love cream puffs. I love how each small, crisp, hollow round of choux
pastry is split in half, filled with loads of sweet whipped cream, and
then dusted with a thick coating of powdered sugar. Some say the choux
pastry shells look like small cabbages which is probably where the name
"choux" comes from, as "choux" in French means "cabbage".Catherine de Medici's (an Italian who married France's Henry II) pastry
chef is credited with inventing choux pastry in the 1540s and it has
been the springboard for many desserts ever since. Besides cream puffs,
two other desserts using choux pastry are eclairs (long finger-shaped
choux pastry filled with cream and glazed with chocolate) and Profiteroles (small puffs of choux pastry split and
filled with cream or ice cream and topped with chocolate sauce).
Cream Puffs begin with a baked shell of choux pastry.
Choux pastry or pate
choux is an unusual pastry in that it is first cooked on the stove and
then baked in the oven. It is made by adding flour to a boiled mixture of
butter and water (like a roux). It is important that
the butter melts before the water boils as you do not want too much
evaporation as this will change the consistency of the dough. Once the
flour is added the mixture is cooked just until it forms a smooth ball of
removing from the heat, the dough is cooled to
lukewarm, and then you slowly add beaten egg until you have a smooth thick
paste-like dough. (As you add the
egg, you will notice that the dough first breaks apart but as you continue
to beat it will come back together.) Next, either pipe or spoon small
mounds of the dough on a parchment-lined or greased baking sheet. The
pastry is first baked at a high temperature and
then the oven temperature is lowered. The high temperature is needed
so the dough will rise quickly (leaving a hollow center) and to set the
structure of the shells. The temperature is then reduced to allow
the outsides of the shells to become firm and crisp, while at the same time allowing
the insides of the shells to dry out. You might want to cut one of the shells in half
at the end of baking to make sure they have dried out, because if the
inside dough is still very wet (a little wet dough is fine), the choux
pastry will deflate upon cooling. Once baked, turn off the oven, and then
poke a couple of holes into each puff and let them completely cool in the oven, with the door slightly
don't worry if the shells have just a small
amount of moist dough inside as this can simply
be removed before filling the shells.
Once the pastry shells have cooled, split them in half and fill with sweet
whipped cream. During berry season I often add a few raspberries or cut up
strawberries to the cream. The finishing touch is to dust the tops of the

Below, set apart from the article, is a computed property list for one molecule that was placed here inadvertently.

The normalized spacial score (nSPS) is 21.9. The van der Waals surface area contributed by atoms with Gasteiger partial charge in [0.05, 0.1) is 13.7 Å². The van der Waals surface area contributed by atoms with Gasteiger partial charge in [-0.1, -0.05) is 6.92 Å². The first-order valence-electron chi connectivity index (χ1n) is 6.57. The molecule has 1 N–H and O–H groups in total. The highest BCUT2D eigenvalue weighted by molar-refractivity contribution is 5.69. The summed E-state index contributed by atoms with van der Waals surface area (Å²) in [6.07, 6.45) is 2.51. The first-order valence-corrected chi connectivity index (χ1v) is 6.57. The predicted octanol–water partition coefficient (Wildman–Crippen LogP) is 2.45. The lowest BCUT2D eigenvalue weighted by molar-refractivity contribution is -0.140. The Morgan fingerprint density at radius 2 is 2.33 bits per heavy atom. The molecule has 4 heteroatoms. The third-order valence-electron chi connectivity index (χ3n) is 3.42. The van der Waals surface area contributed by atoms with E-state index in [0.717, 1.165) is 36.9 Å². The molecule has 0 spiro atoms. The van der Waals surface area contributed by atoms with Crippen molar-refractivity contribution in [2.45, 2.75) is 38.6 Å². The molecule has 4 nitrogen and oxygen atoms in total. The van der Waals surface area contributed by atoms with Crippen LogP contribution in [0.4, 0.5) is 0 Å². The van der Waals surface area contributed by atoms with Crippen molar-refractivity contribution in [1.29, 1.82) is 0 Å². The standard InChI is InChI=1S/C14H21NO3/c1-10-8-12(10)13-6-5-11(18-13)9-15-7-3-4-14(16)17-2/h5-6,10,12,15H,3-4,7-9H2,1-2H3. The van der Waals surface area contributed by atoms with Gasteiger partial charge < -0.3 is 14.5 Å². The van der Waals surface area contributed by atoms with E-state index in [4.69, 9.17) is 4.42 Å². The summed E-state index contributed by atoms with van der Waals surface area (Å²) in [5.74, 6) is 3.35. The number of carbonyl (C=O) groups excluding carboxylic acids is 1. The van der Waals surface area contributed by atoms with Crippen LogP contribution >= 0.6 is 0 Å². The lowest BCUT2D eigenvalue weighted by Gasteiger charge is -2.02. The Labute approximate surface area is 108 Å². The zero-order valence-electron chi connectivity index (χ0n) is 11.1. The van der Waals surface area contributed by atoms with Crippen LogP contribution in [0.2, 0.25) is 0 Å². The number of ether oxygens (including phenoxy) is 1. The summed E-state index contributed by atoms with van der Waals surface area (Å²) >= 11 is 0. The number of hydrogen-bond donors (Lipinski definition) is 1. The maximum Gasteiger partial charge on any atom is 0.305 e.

pastry shells with powdered (confectioners or icing) sugar. In order to keep the shells crisp, fill with
the cream shortly before serving. If you don't mind the shells becoming a
little soft (as I prefer) you can assemble the cream puffs a few hours before serving.
Just make sure you cover and place in the refrigerator.
Choux Pastry: Preheat
oven to 400 degrees F (200 degrees C) and place rack in center of oven. Line a baking sheet with parchment paper
or lightly butter or spray the pan with a non stick vegetable spray.
In a bowl sift
or whisk together the flour, sugar and salt.
butter and water in a heavy saucepan over medium high heat and bring to a boil. (Make
sure that the butter melts before the water boils to reduce the amount of
from heat and, with a wooden spoon, add the flour mixture, all at once, and stir
until combined. Return saucepan to the heat and
stir constantly until the dough comes away from the sides of
the pan and forms a thick smooth ball (about 1-2 minutes). Transfer the
dough to your
electric mixer, or use a hand mixer, and beat on low speed to release the steam from the dough
(about a minute). Once the dough is
lukewarm start adding the lightly beaten eggs (dough will separate and then come
together) and continue to mix until you have
a smooth thick paste (dough will fall from a spoon in a thick ribbon). Spoon or pipe 12
small mounds of dough onto the
baking sheet, spacing about 2 inches (5 cm) apart. With a pastry brush, gently brush the
tops of the dough with a lightly beaten egg.
Bake for 15
minutes and then reduce the oven temperature to 350 degrees F (180 degrees C). Continue
to bake for a further 30 to 35 minutes or until the shells are a nice amber color and
when split, are almost dry inside. Turn the oven off, poke a couple of
holes in each puff and, with the oven door
slightly ajar, let the shells completely cool (and dry out).
Whipped Cream: In a large mixing bowl place the whipping cream, vanilla extract,
and sugar and stir to combine. Cover and chill the bowl and whisk in
the refrigerator for at least 15 minutes. When chilled, whip the
cream just until stiff peaks form.
To Assemble: Split the
pastry shells in half and fill (or pipe) with whipped cream. Place the top half of the pastry shell on the whipped cream and dust
with powdered (confectioners or icing) sugar. Leftover Cream Puffs
can be stored in the refrigerator.
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